Takeshi Kanno had just 40 minutes.
Moments after Japan's largest earthquake rocked the fishing port of Minamisanriku last March, the 32 year-old doctor and his staff at Shizugawa Public Hospital began evacuating patients to the fifth floor conference room.
There was no electricity. No elevator. No medical supplies on the top floor of the town's only hospital. But with tsunami sirens blaring, Kanno knew he had to rush his patients to higher ground.
There were 107 of them waiting for help. Only 35 were carried to safety.
At 3:26 p.m., a wall of water crashed ashore engulfing four floors of the hospital and flattening the town of nearly 18,000 people.
"My friends, my town, the house I lived in were wiped out in an instant," Kanno says. "Outside the window, I saw patients washed away with their hospital beds. I will never forget what I saw."
Sixty-five of Kanno's patients drowned that day.
Five others died of hypothermia as hospital staff huddled together to keep warm in frigid temperatures, wrapping themselves in thin sheets and lying on cardboard boxes, as they waited for rescue helicopters to arrive.
With roads washed out, debris and mud making streets around Shizugawa impassible, it took three days to evacuate everybody by helicopter. Kanno refused to leave, until the last survivor was pulled to safety.
"I felt so helpless. [As a doctor] I was so frustrated and angry that I couldn't save everybody," Kanno says. "All I could do was sit [next to patients], and watch them take their last breath."
In the aftermath of Japan's disaster, Kanno's heroic efforts drew a worldwide response. His selfless action, hailed as an example of the Japanese spirit, earned him a spot on Time magazine's list of 100 most influential people.
Yet, a year on, Kanno has mixed feelings about how his country has responded to the disaster.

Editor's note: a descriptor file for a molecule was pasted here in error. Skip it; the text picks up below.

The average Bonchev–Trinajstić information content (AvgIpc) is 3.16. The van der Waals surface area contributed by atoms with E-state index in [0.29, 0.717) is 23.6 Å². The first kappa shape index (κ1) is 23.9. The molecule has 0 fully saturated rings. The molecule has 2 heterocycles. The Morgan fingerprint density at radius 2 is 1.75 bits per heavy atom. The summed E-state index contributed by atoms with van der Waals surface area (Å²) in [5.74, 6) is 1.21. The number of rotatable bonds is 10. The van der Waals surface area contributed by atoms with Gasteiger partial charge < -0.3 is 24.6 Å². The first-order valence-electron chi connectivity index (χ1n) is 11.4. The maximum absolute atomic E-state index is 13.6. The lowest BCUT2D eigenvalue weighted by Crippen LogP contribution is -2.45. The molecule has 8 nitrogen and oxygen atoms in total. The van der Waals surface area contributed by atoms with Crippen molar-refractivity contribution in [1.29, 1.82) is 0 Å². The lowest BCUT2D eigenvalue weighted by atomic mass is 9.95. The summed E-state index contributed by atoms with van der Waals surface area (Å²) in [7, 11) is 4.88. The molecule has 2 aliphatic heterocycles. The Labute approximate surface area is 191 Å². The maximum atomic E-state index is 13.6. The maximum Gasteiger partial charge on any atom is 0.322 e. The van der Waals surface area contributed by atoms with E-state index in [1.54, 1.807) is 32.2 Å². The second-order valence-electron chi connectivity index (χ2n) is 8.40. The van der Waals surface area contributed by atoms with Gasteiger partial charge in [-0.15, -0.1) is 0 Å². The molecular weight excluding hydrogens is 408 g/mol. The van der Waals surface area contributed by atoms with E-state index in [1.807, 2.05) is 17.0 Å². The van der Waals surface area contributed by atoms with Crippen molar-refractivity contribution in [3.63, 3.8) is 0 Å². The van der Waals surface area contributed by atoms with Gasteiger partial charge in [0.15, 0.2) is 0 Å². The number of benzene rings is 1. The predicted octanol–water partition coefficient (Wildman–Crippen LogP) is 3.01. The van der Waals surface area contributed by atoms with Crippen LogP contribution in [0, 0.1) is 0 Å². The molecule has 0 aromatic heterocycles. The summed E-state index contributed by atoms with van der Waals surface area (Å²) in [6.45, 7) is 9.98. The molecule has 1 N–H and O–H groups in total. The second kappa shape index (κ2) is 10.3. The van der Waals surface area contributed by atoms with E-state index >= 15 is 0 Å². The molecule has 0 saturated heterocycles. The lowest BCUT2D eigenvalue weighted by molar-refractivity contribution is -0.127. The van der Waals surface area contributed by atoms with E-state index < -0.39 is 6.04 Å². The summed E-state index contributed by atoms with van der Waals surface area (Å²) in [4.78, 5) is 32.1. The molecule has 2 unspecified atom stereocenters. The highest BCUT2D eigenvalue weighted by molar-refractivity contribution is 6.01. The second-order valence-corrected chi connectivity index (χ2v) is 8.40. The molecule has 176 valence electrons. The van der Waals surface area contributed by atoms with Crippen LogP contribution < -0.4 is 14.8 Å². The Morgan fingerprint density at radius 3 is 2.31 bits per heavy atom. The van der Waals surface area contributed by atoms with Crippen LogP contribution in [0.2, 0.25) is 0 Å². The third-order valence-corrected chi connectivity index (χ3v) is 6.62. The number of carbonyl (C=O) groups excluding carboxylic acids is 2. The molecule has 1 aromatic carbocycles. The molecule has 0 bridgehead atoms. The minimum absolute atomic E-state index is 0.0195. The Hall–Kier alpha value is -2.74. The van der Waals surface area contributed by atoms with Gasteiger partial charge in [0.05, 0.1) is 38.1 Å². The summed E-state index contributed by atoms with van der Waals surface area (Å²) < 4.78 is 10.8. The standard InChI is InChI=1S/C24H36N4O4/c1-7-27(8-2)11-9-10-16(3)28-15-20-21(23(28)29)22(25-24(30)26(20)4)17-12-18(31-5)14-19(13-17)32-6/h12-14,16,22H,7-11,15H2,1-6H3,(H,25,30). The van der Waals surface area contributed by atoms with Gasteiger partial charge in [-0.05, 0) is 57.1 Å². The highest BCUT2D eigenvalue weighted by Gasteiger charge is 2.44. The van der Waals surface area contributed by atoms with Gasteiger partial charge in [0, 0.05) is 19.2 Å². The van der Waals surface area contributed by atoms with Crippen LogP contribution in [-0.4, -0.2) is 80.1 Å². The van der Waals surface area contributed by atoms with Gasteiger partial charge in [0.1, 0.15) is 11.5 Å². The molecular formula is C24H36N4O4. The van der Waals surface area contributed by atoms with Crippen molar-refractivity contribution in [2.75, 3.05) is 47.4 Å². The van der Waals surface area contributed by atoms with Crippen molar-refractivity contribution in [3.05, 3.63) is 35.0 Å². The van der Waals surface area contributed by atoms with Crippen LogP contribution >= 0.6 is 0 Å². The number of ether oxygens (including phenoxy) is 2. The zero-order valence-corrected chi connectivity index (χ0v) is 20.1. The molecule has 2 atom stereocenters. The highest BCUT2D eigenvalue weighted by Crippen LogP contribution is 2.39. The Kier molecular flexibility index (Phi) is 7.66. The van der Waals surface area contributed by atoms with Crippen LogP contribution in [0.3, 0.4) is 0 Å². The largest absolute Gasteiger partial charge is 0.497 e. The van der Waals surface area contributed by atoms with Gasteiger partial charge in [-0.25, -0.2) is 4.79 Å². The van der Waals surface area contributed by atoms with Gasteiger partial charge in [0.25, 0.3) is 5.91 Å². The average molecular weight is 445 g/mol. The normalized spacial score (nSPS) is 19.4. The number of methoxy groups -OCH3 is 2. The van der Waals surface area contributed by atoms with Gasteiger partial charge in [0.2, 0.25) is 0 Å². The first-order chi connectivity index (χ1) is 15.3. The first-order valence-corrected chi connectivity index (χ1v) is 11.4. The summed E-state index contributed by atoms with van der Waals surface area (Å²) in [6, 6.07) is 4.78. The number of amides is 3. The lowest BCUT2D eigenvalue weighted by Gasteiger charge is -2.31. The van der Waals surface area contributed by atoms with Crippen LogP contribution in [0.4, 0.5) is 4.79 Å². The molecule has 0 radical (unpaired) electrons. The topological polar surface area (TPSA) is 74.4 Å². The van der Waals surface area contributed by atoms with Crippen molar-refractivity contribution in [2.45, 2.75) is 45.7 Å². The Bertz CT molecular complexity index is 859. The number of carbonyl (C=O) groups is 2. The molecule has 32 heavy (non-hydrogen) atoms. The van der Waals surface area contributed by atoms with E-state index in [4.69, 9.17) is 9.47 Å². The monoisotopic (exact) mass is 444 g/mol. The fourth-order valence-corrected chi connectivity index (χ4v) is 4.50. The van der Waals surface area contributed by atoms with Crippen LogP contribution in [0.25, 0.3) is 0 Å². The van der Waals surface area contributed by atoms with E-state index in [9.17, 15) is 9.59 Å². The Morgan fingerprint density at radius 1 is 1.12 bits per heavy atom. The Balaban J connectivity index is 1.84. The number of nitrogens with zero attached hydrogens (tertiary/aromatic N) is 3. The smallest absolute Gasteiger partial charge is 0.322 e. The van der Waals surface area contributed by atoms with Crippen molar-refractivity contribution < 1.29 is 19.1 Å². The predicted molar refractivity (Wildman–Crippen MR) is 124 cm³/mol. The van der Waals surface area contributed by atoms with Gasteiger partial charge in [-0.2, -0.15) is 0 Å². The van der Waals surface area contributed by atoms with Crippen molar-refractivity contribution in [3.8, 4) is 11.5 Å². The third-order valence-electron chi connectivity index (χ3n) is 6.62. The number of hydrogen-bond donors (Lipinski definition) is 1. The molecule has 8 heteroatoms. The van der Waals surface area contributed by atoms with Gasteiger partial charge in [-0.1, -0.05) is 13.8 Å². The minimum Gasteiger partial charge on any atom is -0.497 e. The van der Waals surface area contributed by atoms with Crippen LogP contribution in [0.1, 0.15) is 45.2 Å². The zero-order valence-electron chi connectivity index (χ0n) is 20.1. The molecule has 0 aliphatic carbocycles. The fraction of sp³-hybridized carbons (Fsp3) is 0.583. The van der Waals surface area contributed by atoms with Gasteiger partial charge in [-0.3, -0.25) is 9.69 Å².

Two months after the quake, he moved 50 miles south to his hometown of Sendai to become a doctor at Tohoku University's Graduate School of Medicine, a decision he made long before the tsunami struck.
The city center has largely returned to normal there.
In Minamisanriku, the concrete shell of Shizugawa hospital is one of few buildings standing now. The mountains of debris that littered the landscape last March have been swept aside, baring nothing but empty lots and concrete outlines of homes that once stood there. Nearly 10 percent of the population has moved away, wary of waiting for the government to decide how and where to rebuild the town.
"The tragedy hasn't ended," he says. "Progress has been so slow. It feels like time has stopped."
Kanno's wife Yukie offers a different perspective. Last March, she spent three agonizing days waiting for her husband in a Sendai hospital, just weeks before their second child was due.
He sent a text message saying he was safe immediately after the quake, but never called after the tsunami. Yukie feared she would have to raise her newborn and 3-year-old daughter Mizuki alone.
"There was no electricity or gas so I told myself, I can't give birth right now," she said." I just tried to stay warm, and protect the life I had inside of me."
Six days later, Yukie gave birth to a healthy boy, with her husband by her side. They named him Rei, or "wisdom" in Japanese, in hopes he would have the wisdom to overcome hardship.